A research report entitled Energy Efficiency – Public attitude, private action, has been released by LogicaCMG, a provider of business services to the energy sector. The results are based on interviews with 2,010 adults aged 16+, who were asked their views of energy awareness, and show that 82% of British adults would like a smart meter in their home.
Understanding energy costs is the biggest barrier to saving energy; 90% of respondents have little idea of how much energy a household could save through energy efficient practices. Respondents cited global warming and the doubling of energy prices as key motivators to encourage them to change their behaviour, but when asked to choose which was ultimately the most important factor, 51% chose financial concerns and only 17% cited environmental issues.
Location: Toronto, Ontario
Presenter: Allen Stanbury
Abstract: Over the past number of years, we have seen AMR/AMI/Smart Meter initiatives in a number of provinces:BC, Alberta and Quebec. These tend to be based on traditional utility objectives: reduce costs, defer capital; obtain better information for asset optimization and management; improve cash flow and customer service with more timely billing. This paper however focuses on, amongst others, why the smart meter initiative in Ontario differs from other initiatives, for example the provincial government (not the utilities) are driving force behind the initiative.
Billing complaints can be resolved with smart meters
Last year 60% of all the complaints energywatch received were from consumers with billing issues. Late, inaccurate, infrequent and estimated bills caused serious problems for many families and businesses trying to balance their finances. Many would end up in debt, be threatened with disconnection and forced to use prepayment meters that, in the UK, tend to be the most expensive payment method.
Conference: Smart Metering Canada 2006
Location: Toronto, ON, Canada
Presenter: Bob Warden, Echelon Corporation, USA
Abstract: This paper discusses the latest trends and integration of communication technology. Warden looks at how smart meter data can empower consumers, LDCs, the OEB and the OPA and ultimately how smart metering can be a platform for Energy policy.
Manitoba Hydro is teaming up with Natural Resources Canada and Info Energy Inc. to launch a one-year pay-as-you-go smart meter pilot project. Homeowners will be able to buy their electricity on a smart card at conveniently located vending outlets, and insert the card into an in-home display which communicates with the outside meter.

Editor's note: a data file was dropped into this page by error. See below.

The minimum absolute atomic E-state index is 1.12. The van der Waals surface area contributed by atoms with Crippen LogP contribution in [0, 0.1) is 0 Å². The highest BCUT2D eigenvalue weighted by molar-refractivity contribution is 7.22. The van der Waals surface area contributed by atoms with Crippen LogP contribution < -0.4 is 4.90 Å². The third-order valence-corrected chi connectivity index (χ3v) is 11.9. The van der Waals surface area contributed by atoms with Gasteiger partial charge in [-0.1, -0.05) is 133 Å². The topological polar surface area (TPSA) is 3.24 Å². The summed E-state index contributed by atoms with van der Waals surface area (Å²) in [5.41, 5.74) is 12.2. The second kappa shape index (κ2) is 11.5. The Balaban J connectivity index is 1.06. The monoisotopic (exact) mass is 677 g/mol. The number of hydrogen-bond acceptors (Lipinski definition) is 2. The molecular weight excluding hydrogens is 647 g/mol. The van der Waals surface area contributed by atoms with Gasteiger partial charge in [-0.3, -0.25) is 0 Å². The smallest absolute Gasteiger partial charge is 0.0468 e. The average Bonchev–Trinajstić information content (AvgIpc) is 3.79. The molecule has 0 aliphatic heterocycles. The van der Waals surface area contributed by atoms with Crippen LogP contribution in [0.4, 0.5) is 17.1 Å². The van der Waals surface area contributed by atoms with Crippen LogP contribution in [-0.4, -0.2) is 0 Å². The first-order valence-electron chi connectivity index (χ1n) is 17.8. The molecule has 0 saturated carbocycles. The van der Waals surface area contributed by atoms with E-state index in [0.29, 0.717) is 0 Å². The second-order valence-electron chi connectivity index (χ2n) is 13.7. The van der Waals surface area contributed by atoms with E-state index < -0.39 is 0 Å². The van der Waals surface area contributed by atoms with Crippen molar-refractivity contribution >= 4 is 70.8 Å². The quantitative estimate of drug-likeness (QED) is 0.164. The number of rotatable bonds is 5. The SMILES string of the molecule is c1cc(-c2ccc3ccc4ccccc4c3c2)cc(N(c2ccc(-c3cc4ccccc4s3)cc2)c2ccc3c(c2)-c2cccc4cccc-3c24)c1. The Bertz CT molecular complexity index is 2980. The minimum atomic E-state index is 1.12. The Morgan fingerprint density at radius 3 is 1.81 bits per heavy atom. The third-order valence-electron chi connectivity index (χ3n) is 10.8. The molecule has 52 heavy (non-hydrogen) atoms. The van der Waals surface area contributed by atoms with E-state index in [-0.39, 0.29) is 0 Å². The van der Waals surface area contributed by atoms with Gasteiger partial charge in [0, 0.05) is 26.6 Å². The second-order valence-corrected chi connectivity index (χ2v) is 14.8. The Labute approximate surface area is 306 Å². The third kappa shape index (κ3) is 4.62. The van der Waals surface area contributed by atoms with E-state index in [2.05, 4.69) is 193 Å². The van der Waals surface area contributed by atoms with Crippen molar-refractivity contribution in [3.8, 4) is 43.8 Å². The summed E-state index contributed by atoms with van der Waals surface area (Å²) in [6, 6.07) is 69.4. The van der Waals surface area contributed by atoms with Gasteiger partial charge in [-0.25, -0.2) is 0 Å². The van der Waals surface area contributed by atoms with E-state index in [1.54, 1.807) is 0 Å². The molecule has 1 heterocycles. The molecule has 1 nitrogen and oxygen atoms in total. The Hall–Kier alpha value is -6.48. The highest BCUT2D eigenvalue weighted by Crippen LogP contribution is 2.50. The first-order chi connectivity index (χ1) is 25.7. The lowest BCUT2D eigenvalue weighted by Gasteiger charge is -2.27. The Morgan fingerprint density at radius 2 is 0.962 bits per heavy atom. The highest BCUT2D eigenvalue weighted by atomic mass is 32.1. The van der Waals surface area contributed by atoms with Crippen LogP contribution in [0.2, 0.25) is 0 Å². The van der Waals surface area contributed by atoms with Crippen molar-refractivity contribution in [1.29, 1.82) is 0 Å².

The display presents real-time information, such as how much electricity is being consumed currently, today, yesterday, last week and last month. Consumers gain valuable insight into their energy usage, allowing them to control consumption and save on energy costs.
The government of Ontario in Canada plans to have a smart meter in every home and business by 2010, in an effort to encourage energy conservation. Itron Inc. has won a contract with Wasaga Distribution Inc. to provide the utility with its fixed network AMR technology and CENTRON® solid-state electricity meters.
This is one of the first fixed network installations in the province. The utility is deploying 576 CENTRON meters and two collectors to gather meter data information, as well as repeaters to optimise fixed network coverage, in a trial project to prove that the technology meets the requirements of the Ontario Electricity Board.
Smart card prepayment meters manufactured by Malaysian Intelligence Meters Sdn Bhd (MIM) are finding an international market. MIM has already supplied its Metronix meters to several customers in Malaysia, and installations are presently underway in countries like Iran, Thailand and Bangladesh.
MIM is also in talks with utilities in Singapore and Bahrain. The benefits of pr
The government of Ontario province in Canada is taking action to ensure that the province is able to meet its long-term energy needs. At present the province has about 30,500MW of generation capacity, and forecasts indicate that it will need a further 25,000MW by 2020. A combination of increased generating capacity and conservation efforts will be needed to reach this figure.
As part of the conservation effort, the government has plans to put smart meters into every home by 2010, with an interim target of 800,000 in place by 2007. Three million more meters will be required to meet the 2010 deadline. The Ontario Ministry of Energy has advised that it will deliver functional specifications to the Ontario Energy Board that include:
Can smart meters replace billing?
The general view of customer billing is set in two camps – those who believe the billing cycle is a good marketing and communications channel to the customer, and those who believe billing simply adds cost to the process of customer payments.The true value of using the billing cycle as a marketing channel is now being questioned – not least because most customers are not in the right frame of mind to accept new marketing offers when opening a quarterly bill!
Today a bill is seen by many as an outdated system that adds cost to the payment process. Call centre activity, for example, peaks after a billing cycle. Most of the queries relate to understanding the bill or disagreeing with a meter read or estimation. The result is often an unscheduled re-read (the most expensive kind) and/or a reprocessing of the bill.